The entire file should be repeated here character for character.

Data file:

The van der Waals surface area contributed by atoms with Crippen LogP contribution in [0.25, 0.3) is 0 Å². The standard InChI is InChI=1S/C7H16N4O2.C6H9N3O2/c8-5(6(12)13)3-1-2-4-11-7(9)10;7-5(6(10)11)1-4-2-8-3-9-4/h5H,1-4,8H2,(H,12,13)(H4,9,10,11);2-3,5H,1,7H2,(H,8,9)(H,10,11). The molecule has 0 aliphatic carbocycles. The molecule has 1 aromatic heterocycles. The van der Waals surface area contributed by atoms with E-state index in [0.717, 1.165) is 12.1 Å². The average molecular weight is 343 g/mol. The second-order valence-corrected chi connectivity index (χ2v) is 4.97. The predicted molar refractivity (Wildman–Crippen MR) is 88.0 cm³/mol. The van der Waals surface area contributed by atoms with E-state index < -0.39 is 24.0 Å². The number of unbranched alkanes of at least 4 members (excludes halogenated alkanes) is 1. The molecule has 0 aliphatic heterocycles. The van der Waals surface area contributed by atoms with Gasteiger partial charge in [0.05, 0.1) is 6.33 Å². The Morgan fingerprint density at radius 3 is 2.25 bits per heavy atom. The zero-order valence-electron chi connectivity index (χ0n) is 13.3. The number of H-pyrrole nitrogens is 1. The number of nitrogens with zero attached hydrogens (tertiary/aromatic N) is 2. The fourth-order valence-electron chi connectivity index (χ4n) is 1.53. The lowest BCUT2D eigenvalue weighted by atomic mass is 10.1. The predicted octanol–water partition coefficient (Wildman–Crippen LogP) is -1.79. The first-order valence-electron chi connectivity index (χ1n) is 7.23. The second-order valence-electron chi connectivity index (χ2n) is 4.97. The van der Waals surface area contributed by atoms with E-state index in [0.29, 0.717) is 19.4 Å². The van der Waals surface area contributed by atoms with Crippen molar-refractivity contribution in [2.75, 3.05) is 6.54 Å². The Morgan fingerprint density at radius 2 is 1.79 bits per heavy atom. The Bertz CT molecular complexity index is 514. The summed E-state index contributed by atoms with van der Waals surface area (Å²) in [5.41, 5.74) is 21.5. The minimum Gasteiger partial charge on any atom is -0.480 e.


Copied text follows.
The van der Waals surface area contributed by atoms with Crippen LogP contribution in [0.25, 0.3) is 0 Å². The standard InChI is InChI=1S/C7H16N4O2.C6H9N3O2/c8-5(6(12)13)3-1-2-4-11-7(9)10;7-5(6(10)11)1-4-2-8-3-9-4/h5H,1-4,8H2,(H,12,13)(H4,9,10,11);2-3,5H,1,7H2,(H,8,9)(H,10,11). The molecule has 0 aliphatic carbocycles. The molecule has 1 aromatic heterocycles. The van der Waals surface area contributed by atoms with E-state index in [0.717, 1.165) is 12.1 Å². The average molecular weight is 343 g/mol. The second-order valence-corrected chi connectivity index (χ2v) is 4.97. The predicted molar refractivity (Wildman–Crippen MR) is 88.0 cm³/mol. The van der Waals surface area contributed by atoms with E-state index < -0.39 is 24.0 Å². The number of unbranched alkanes of at least 4 members (excludes halogenated alkanes) is 1. The molecule has 0 aliphatic heterocycles. The van der Waals surface area contributed by atoms with Gasteiger partial charge in [0.05, 0.1) is 6.33 Å². The Morgan fingerprint density at radius 3 is 2.25 bits per heavy atom. The zero-order valence-electron chi connectivity index (χ0n) is 13.3. The number of H-pyrrole nitrogens is 1. The number of nitrogens with zero attached hydrogens (tertiary/aromatic N) is 2. The fourth-order valence-electron chi connectivity index (χ4n) is 1.53. The lowest BCUT2D eigenvalue weighted by atomic mass is 10.1. The predicted octanol–water partition coefficient (Wildman–Crippen LogP) is -1.79. The first-order valence-electron chi connectivity index (χ1n) is 7.23. The second-order valence-electron chi connectivity index (χ2n) is 4.97. The van der Waals surface area contributed by atoms with E-state index in [0.29, 0.717) is 19.4 Å². The van der Waals surface area contributed by atoms with Crippen molar-refractivity contribution in [2.75, 3.05) is 6.54 Å². The Morgan fingerprint density at radius 2 is 1.79 bits per heavy atom. The Bertz CT molecular complexity index is 514. The summed E-state index contributed by atoms with van der Waals surface area (Å²) in [5.41, 5.74) is 21.5. The minimum Gasteiger partial charge on any atom is -0.480 e.